Early Greek Philosophy by John Burnet, with Burnet's notes
88. Parmenides, the Father of Materialism 90. The Beliefs of "Mortals"

From Chapter IV., Parmenides of Elea

89. Parmenides, the Father of Materialism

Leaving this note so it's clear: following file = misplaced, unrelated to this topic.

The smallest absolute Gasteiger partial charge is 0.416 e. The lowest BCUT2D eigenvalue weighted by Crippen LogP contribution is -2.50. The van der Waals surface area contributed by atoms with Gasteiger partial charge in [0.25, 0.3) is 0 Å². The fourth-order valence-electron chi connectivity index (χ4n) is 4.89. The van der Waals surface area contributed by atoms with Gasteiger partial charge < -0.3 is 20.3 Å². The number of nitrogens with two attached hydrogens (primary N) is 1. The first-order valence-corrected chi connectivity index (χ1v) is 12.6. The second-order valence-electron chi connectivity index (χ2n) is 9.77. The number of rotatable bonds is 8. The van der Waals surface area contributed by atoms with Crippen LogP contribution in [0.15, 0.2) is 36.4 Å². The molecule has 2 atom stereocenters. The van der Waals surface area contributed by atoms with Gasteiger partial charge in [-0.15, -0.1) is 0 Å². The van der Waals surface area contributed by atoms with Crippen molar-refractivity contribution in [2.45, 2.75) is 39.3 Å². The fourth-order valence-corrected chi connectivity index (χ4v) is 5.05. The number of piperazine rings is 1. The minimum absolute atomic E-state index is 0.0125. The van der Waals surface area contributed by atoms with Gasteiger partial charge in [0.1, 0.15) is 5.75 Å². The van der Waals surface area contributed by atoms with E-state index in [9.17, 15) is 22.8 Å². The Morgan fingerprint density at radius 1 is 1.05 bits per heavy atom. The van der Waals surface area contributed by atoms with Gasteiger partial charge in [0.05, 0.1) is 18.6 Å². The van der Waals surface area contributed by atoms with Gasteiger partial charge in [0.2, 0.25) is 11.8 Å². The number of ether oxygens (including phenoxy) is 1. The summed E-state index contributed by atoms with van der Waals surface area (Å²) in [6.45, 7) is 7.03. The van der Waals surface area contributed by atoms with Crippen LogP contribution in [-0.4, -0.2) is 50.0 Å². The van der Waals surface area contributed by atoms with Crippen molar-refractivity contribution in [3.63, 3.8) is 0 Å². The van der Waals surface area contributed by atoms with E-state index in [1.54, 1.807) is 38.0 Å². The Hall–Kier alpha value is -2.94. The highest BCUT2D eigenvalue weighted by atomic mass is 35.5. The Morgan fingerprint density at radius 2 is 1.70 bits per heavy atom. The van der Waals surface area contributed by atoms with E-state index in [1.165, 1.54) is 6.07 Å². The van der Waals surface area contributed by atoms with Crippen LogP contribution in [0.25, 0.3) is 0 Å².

To sum up. What is, is a finite, spherical, motionless corporeal plenum, and there is nothing beyond it. The appearances of multiplicity and motion, empty space and time, are illusions. We see from this that the primary substance of which the early cosmologists were in search has now become a sort of "thing in itself." It never quite lost this character again. What appears later as the elements of Empedokles, the so-called "homoeomeries" of Anaxagoras and the atoms of Leukippos and Demokritos, is just the Parmenidean "being." Parmenides is not, as some have said, the "father of idealism"; on the contrary, all materialism depends on his view of reality.








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